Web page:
Acting isn’t always easy, even though stars like Christopher Meloni from Law & Order: Organized Crime make it seem that way. But even the biggest stars, Meloni included, have an embarrassing audition story or two from their days trying to make it in Hollywood.
Meloni is without a doubt best known for his role as NYPD Detective Elliot Stabler. He played the role on the NBC legal drama Law & Order: SVU (Special Victims Unit) for the show’s first 12 seasons. He has since brought back his beloved character in the Law & Order spin-off, Law & Order: Organized Crime.
But before he made a name for himself as a hardened detective, Christopher Meloni had some awkward moments as far as auditions are concerned. Actors know that auditions can be especially hard when you haven’t yet made it. Making their way into a room full of strangers who are going to judge them, it’s definitely a high-pressure situation.
Meloni opened up about some of his audition horror stories in a 2020 interview with Backstage.
“Almost all of the ones for jobs wound up with this cold, awkward silence in the room,” Meloni said. “Standing there with my pores open from sweat.”
According to the Law & Order: Organized Crime star, there is an unspoken feeling among actors when their audition doesn’t go as planned.
“The unspoken word is, ‘Who let the imposter in the room?’ I’ll just slink out of there and I’ll go back to my untalented hole.”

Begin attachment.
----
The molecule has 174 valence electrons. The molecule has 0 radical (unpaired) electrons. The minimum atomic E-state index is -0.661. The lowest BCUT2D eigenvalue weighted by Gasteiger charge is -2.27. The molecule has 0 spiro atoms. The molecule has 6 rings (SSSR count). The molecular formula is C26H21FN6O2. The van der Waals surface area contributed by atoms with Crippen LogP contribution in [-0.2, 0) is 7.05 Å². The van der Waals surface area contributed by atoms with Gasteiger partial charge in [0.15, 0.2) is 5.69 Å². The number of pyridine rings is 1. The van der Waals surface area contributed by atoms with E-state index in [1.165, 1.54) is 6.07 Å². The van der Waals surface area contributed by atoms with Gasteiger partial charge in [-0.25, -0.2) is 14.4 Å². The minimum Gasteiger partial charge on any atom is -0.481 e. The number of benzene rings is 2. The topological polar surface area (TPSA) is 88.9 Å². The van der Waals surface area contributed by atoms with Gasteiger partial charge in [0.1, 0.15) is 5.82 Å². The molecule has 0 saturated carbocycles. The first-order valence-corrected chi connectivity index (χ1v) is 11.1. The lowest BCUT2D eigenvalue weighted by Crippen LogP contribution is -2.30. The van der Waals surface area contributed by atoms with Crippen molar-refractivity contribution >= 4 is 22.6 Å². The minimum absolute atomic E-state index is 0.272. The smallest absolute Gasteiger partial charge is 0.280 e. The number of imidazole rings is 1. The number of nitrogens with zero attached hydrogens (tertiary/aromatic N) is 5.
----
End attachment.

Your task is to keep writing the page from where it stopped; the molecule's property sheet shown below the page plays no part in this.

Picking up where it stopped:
‘Law & Order: Organized Crime’ Star Was ‘Desperate’ for an Acting Job
Obviously, actors like Christopher Meloni love what they do. They have to love it, after all, because no one starts out famous and on top of the game. Actors know that it only takes one audition to change their life forever — whether that be in a good or bad way.
Meanwhile, Meloni shared another audition story with Backstage. He said that he went in for an audition at a time when he was desperate for an acting gig.
“Once, I got a call from an agent or his assistant — he wanted to meet with me,” Meloni explained. “He keeps me waiting for an hour. As desperate as I had been, I’m now pissed off. I walk into his office and he says, ‘Why are you here?’ and I say, ‘You called me, man!'”
What would you do in the same situation? Many people might have walked out, but again, the Law & Order: Organized Crime star was desperate at the time.
“He asks if I’d prepared anything. I hadn’t, so I did my go-to monologue — it was about baseball. It’s horrible. And I sit down and he says, ‘How do you think that went?’ He let me know my grade before I left the room.'”